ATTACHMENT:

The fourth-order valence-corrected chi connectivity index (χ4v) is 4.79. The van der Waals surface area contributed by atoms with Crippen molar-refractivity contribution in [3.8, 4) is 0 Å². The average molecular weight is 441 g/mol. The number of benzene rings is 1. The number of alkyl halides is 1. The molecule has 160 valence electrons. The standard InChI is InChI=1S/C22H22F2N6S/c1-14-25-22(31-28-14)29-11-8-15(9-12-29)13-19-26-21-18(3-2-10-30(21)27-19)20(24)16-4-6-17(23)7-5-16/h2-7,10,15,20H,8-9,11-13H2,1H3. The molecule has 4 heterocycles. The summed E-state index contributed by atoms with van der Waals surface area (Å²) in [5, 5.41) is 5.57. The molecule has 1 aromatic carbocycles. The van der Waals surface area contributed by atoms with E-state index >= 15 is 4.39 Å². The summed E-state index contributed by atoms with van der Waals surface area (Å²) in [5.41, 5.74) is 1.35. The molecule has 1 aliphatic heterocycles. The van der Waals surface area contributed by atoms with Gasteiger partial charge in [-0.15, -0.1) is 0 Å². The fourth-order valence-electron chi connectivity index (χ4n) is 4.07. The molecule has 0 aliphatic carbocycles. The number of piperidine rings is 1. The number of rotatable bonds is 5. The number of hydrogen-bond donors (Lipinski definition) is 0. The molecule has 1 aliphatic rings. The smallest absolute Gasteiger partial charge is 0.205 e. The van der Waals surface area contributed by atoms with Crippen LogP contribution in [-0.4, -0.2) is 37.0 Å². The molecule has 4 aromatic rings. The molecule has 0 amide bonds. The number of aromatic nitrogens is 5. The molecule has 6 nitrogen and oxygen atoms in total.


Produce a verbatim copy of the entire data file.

The fourth-order valence-corrected chi connectivity index (χ4v) is 4.79. The van der Waals surface area contributed by atoms with Crippen molar-refractivity contribution in [3.8, 4) is 0 Å². The average molecular weight is 441 g/mol. The number of benzene rings is 1. The number of alkyl halides is 1. The molecule has 160 valence electrons. The standard InChI is InChI=1S/C22H22F2N6S/c1-14-25-22(31-28-14)29-11-8-15(9-12-29)13-19-26-21-18(3-2-10-30(21)27-19)20(24)16-4-6-17(23)7-5-16/h2-7,10,15,20H,8-9,11-13H2,1H3. The molecule has 4 heterocycles. The summed E-state index contributed by atoms with van der Waals surface area (Å²) in [5, 5.41) is 5.57. The molecule has 1 aromatic carbocycles. The van der Waals surface area contributed by atoms with E-state index >= 15 is 4.39 Å². The summed E-state index contributed by atoms with van der Waals surface area (Å²) in [5.41, 5.74) is 1.35. The molecule has 1 aliphatic heterocycles. The van der Waals surface area contributed by atoms with Gasteiger partial charge in [-0.15, -0.1) is 0 Å². The fourth-order valence-electron chi connectivity index (χ4n) is 4.07. The molecule has 0 aliphatic carbocycles. The number of piperidine rings is 1. The number of rotatable bonds is 5. The number of hydrogen-bond donors (Lipinski definition) is 0. The molecule has 1 aliphatic rings. The smallest absolute Gasteiger partial charge is 0.205 e. The van der Waals surface area contributed by atoms with Crippen LogP contribution in [-0.4, -0.2) is 37.0 Å². The molecule has 4 aromatic rings. The molecule has 0 amide bonds. The number of aromatic nitrogens is 5. The molecule has 6 nitrogen and oxygen atoms in total.